632. It is in exercise of this power that authority is given to companies and adventurers to improve the navigation of rivers, and to form canals, and to charge a reasonable toll for the use of the accommodation. In illustration of this kind of grant, it is sufficient at present to refer to the Act 16 & 17 Car. II. c. 11, s. 1, for making the Medway navigable. This Act authorized a company to cleanse, scour, dig, widen, deepen, and make navigable the river Medway, and empowered bargemen to use a towing-path on either side of the river, on giving satisfaction to the persons injured thereby, and conferred on the company a right to compensation for the use of this aqueous highway. Further powers were given by a subsequent Act, 13 Geo. II. c. 26. These grants were held to vest in the company a kind of property in the water, subject to the ordinary riparian rights. Medway Navigation Company v. Romney.
633. The uncovered shore is a highway for the public as well as the water with which it is covered at the flood. It
rests therefore with the sovereign on an estimate of public advantage to restrict the navigation and extend the terrene highway, by stopping back the water, and forming a causeway, an embankment, or a bridge. 634. In this country, such appropriation may be made by the legislature without, and by the Crown upon, an inquiry in a prescribed form, whether it will tend to the public good; and where a road has been permanently formed across an inlet of the shore, and enjoyed for a great length of time, it is to be presumed that it was formed on sufficient authority, and, if necessary, with the public assent. (Com. Dig. Chemin. A. 1. Fitzh. Nat. Brev. 515; the King v. Montague.) It is only a beneficial modification of the public right.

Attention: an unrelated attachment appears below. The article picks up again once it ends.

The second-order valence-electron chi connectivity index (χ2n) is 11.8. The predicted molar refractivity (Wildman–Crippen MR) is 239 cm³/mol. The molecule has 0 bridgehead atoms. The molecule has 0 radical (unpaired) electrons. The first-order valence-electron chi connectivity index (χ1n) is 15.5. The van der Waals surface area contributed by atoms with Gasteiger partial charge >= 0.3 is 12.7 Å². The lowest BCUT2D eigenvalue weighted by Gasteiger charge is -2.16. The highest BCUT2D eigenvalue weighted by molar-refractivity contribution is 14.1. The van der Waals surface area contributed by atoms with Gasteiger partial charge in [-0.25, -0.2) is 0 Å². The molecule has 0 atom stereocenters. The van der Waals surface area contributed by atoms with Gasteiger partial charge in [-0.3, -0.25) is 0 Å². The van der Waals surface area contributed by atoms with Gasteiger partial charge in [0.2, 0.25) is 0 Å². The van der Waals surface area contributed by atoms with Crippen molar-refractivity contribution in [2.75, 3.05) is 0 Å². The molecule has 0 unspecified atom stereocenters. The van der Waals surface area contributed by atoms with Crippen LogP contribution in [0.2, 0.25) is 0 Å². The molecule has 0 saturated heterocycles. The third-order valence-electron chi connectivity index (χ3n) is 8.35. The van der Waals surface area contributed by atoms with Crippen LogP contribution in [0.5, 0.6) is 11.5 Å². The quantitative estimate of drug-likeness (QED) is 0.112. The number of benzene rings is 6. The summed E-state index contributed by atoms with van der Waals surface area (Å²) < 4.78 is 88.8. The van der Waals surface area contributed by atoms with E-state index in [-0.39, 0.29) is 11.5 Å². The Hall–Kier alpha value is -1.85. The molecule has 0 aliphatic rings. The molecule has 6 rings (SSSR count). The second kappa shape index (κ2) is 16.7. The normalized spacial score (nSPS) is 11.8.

WE propose now to embark upon the waters in peace, and to endeavour to travel in safety, and to accommodate those we meet. 635. OPEN SEA.—All who have access to it have a right to use the open sea. The mariner of every nation is equally entitled to traverse and convey his merchandise across its wide expanse. There is no property in the billows; there is no ownership of the storm. Yet man has made the wave, the wind, and even the lightning, subservient to his conWenlence. 636. The use of the sea, then, in a sense, belongs to all nations, for their common enjoyment. The right to enjoy can be exercised only by individuals, and every one has an equal right. But the protection of the right is not entrusted to their single prowess. 687. The protection and regulation of the universal rights are confided to all maritime nations,—as a supreme court, which however is rarely convened. 638. An aggression on the rights of subjects of any nation must not be avenged, though it may be resisted and repelled, by those on whom it is made; vindication belongs to the nation, the subjects of which are entitled to redress. 639. As the nations are the protectors of universal rights, so each nation is the protector of the rights of its own subjects; and the regulation of those rights, in the open sea, by and in conformity with the law of nations; in its national waters, according to its domestic policy and municipal law. 640. As the sea is the highway of the world, every one is equally entitled to travel over it, and consequently without taxation or toll. 641. The ocean is the common area on which the ships and the merchants, the armaments and the commerce of all nations meet; the high-road on which they salute and travel together in amity, and associate against the robbers and dangers of the sea; the arena on which hostile navies encounter, and emulate the destructive storms in hurling and scattering wide the thunderbolts of war. This vast concourse, bent on their different pursuits of science, pleasure, profit, and mischief, travelling in amity and good-fellowship; in competition, in rivalry, in arrogance, and the pride of power; in hostility, in hatred and revenge; hustled together by the currents, the winds, and the waves; rushing towards each other in the heedlessness of their fast career, in the darkness of the fog, in the gloom of night, or in their flight from the common danger or the common foe; this vast concourse requires for its regulation and welfare strict and stringent laws. 642. The ships of each nation are “floating portions of her territory,” and amenable to her laws. Her merchant ships are her villages and marine bazaars, the representatives of her wealth; her war-ships are her floating fortresses and